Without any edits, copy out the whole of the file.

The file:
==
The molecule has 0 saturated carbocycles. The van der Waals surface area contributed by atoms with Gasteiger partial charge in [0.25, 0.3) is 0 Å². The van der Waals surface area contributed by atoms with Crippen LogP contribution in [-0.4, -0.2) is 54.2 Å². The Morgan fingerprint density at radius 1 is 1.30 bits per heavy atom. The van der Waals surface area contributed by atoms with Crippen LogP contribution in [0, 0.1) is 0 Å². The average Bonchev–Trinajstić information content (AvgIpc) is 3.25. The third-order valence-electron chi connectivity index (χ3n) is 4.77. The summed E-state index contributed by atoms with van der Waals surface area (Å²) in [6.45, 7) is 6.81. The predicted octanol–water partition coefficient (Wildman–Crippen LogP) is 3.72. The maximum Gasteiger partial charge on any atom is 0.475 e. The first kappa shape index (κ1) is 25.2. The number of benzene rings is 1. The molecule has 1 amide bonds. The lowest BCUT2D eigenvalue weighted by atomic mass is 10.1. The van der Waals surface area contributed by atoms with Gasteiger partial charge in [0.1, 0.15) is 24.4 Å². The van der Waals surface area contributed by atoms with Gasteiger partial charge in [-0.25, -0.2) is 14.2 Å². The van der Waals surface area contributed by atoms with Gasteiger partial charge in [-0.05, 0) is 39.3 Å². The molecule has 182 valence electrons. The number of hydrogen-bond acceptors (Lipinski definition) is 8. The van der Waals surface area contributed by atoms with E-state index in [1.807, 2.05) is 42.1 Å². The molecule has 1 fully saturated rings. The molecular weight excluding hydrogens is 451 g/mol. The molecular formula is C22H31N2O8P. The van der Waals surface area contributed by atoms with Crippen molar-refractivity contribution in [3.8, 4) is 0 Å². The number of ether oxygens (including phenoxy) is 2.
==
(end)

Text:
The molecule has 0 saturated carbocycles. The van der Waals surface area contributed by atoms with Gasteiger partial charge in [0.25, 0.3) is 0 Å². The van der Waals surface area contributed by atoms with Crippen LogP contribution in [-0.4, -0.2) is 54.2 Å². The Morgan fingerprint density at radius 1 is 1.30 bits per heavy atom. The van der Waals surface area contributed by atoms with Crippen LogP contribution in [0, 0.1) is 0 Å². The average Bonchev–Trinajstić information content (AvgIpc) is 3.25. The third-order valence-electron chi connectivity index (χ3n) is 4.77. The summed E-state index contributed by atoms with van der Waals surface area (Å²) in [6.45, 7) is 6.81. The predicted octanol–water partition coefficient (Wildman–Crippen LogP) is 3.72. The maximum Gasteiger partial charge on any atom is 0.475 e. The first kappa shape index (κ1) is 25.2. The number of benzene rings is 1. The molecule has 1 amide bonds. The lowest BCUT2D eigenvalue weighted by atomic mass is 10.1. The van der Waals surface area contributed by atoms with Gasteiger partial charge in [0.1, 0.15) is 24.4 Å². The van der Waals surface area contributed by atoms with Gasteiger partial charge in [-0.25, -0.2) is 14.2 Å². The van der Waals surface area contributed by atoms with Gasteiger partial charge in [-0.05, 0) is 39.3 Å². The molecule has 182 valence electrons. The number of hydrogen-bond acceptors (Lipinski definition) is 8. The van der Waals surface area contributed by atoms with E-state index in [1.807, 2.05) is 42.1 Å². The molecule has 1 fully saturated rings. The molecular weight excluding hydrogens is 451 g/mol. The molecular formula is C22H31N2O8P. The van der Waals surface area contributed by atoms with Crippen molar-refractivity contribution in [3.8, 4) is 0 Å². The number of ether oxygens (including phenoxy) is 2.